Srinagar: Pakistan has rejected what it termed “dysfunctional” suggestions for creation of new permanent seats in the “so-called” reformed Security Council as projected by certain “self-appointed pretenders” for a permanent seat on the most powerful organ of the world body, Dawn reported on Thursday.
During a debate on the expansion of the Security Council, Pakistan’s Ambassador to the UN Maleeha Lodhi said that “permanent seats are contrary to the universally agreed principles of democracy, accountability and transparency”.
“After all, permanent membership remains at the core of much that is flawed about the existing Security Council,” she said, adding “it is, therefore, counter-intuitive to us that an expansion in the council could be advocated as a means to address its inherent dysfunctionalities,” the reported quoted Lodhi as said.
Drawing the attention of the 193-member General Assembly to the growing and complex challenges to global peace and security, Ambassador Lodhi said this warranted a firm and clear action by the Security Council.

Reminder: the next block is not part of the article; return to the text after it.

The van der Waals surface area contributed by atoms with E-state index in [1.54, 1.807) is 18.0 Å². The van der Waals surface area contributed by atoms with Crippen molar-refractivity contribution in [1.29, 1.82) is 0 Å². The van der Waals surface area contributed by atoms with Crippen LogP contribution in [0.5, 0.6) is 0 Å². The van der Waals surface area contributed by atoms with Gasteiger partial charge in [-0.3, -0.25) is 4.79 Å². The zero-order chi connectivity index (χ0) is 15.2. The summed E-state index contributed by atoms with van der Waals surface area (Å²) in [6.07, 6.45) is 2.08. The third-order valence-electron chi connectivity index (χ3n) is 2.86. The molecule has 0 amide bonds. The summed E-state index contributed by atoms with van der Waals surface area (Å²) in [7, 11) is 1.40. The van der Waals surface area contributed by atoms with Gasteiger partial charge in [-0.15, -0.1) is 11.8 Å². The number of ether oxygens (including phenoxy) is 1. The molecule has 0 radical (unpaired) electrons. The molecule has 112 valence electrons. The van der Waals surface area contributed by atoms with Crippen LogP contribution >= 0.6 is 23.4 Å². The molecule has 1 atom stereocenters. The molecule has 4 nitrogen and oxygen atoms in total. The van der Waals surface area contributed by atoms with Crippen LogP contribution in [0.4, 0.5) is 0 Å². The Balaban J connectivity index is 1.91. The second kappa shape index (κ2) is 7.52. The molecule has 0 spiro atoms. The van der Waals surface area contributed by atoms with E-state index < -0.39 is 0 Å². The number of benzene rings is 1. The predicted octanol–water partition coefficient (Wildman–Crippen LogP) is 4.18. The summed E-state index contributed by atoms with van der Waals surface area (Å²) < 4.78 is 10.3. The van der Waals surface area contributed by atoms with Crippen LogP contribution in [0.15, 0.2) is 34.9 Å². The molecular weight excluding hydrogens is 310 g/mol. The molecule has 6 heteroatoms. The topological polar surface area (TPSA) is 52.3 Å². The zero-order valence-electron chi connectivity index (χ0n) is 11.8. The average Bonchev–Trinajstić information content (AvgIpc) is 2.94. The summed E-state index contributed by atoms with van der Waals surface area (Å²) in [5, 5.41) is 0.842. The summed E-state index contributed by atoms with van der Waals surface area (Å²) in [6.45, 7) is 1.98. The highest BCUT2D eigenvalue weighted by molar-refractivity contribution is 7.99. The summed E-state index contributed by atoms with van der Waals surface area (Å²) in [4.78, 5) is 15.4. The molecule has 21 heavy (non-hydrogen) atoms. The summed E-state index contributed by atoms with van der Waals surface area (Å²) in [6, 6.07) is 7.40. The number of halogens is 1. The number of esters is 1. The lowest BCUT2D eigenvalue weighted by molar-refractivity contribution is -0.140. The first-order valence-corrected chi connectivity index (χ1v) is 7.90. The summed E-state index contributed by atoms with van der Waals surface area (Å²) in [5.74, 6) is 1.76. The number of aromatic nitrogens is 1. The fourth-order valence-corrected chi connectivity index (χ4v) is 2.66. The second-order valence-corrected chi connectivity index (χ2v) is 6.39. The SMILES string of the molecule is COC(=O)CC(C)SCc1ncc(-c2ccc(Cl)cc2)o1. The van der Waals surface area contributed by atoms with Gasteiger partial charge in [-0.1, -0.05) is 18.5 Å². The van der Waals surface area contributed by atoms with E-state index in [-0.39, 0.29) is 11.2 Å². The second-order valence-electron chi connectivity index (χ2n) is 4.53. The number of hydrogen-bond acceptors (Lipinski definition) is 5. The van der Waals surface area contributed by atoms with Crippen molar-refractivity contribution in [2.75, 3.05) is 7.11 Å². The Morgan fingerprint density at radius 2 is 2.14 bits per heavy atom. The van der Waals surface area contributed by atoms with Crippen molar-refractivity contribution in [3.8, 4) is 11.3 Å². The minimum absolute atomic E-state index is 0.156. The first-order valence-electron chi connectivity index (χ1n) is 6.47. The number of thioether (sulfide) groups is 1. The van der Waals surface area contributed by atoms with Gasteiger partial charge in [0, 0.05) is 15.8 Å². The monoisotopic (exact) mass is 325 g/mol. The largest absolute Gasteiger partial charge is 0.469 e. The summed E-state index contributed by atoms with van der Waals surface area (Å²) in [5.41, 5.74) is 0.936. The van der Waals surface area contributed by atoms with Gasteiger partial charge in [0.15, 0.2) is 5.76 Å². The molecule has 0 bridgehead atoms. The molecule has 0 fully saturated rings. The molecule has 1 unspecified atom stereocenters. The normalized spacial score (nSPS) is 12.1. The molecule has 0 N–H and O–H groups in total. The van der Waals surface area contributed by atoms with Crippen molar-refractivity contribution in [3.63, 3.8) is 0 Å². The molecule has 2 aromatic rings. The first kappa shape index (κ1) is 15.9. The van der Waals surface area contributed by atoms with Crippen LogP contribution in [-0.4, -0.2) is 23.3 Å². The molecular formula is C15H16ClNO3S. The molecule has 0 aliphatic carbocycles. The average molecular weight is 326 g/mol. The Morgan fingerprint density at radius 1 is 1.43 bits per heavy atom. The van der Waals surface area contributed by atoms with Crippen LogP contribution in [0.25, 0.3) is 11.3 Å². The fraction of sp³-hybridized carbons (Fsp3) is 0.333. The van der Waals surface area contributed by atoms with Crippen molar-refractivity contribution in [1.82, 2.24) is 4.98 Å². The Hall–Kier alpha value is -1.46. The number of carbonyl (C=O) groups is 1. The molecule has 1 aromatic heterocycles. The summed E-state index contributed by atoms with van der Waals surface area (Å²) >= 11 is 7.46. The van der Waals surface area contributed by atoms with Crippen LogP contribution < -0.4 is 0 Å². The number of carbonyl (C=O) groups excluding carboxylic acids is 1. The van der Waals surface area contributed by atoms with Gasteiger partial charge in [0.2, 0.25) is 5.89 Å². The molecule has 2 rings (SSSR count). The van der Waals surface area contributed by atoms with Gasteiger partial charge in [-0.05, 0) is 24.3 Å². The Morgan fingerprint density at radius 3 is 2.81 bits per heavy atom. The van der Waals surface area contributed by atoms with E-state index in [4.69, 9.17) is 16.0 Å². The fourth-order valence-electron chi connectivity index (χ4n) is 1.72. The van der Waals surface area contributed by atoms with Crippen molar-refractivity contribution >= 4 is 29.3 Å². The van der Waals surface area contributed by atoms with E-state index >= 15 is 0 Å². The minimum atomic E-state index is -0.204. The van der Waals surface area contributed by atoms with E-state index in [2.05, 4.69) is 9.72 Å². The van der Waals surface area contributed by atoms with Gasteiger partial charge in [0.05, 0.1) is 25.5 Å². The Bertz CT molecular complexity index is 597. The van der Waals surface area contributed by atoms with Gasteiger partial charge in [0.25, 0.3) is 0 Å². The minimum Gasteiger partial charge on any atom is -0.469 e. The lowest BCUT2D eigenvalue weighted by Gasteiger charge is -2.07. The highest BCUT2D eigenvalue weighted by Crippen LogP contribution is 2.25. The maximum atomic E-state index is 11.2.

“An enlarged permanent membership, operating on the basis of the least common denominator, will erode the standing of the council and not strengthen its role as some argue besides compromising its efficiency and effectiveness,” she said.
The ambassador criticised the position taken by some countries demanding a permanent seat in the Security Council saying these states sought a privileged and unequal status for themselves, anchored in power politics, which was in sharp contradiction to the modern democratic spirit.
“Even more telling, while they remain firmly wedded to their own positions, they ask others to be flexible,” she noted.
She argued that it was not a lack of will on the part of the many, but a lack of will on the part of a few that remained the most persistent stumbling block in the way of achieving a more representative, transparent, accountable and effective reform of the Security Council.
Lodhi argued for an expansion in the non-permanent category of membership, based on equitable geographic distribution and a system of fair rotation and said that this solution was both fair and just, and was supported by all member states and groups.
“This should serve as a natural point of departure for any reform of the council,” she added.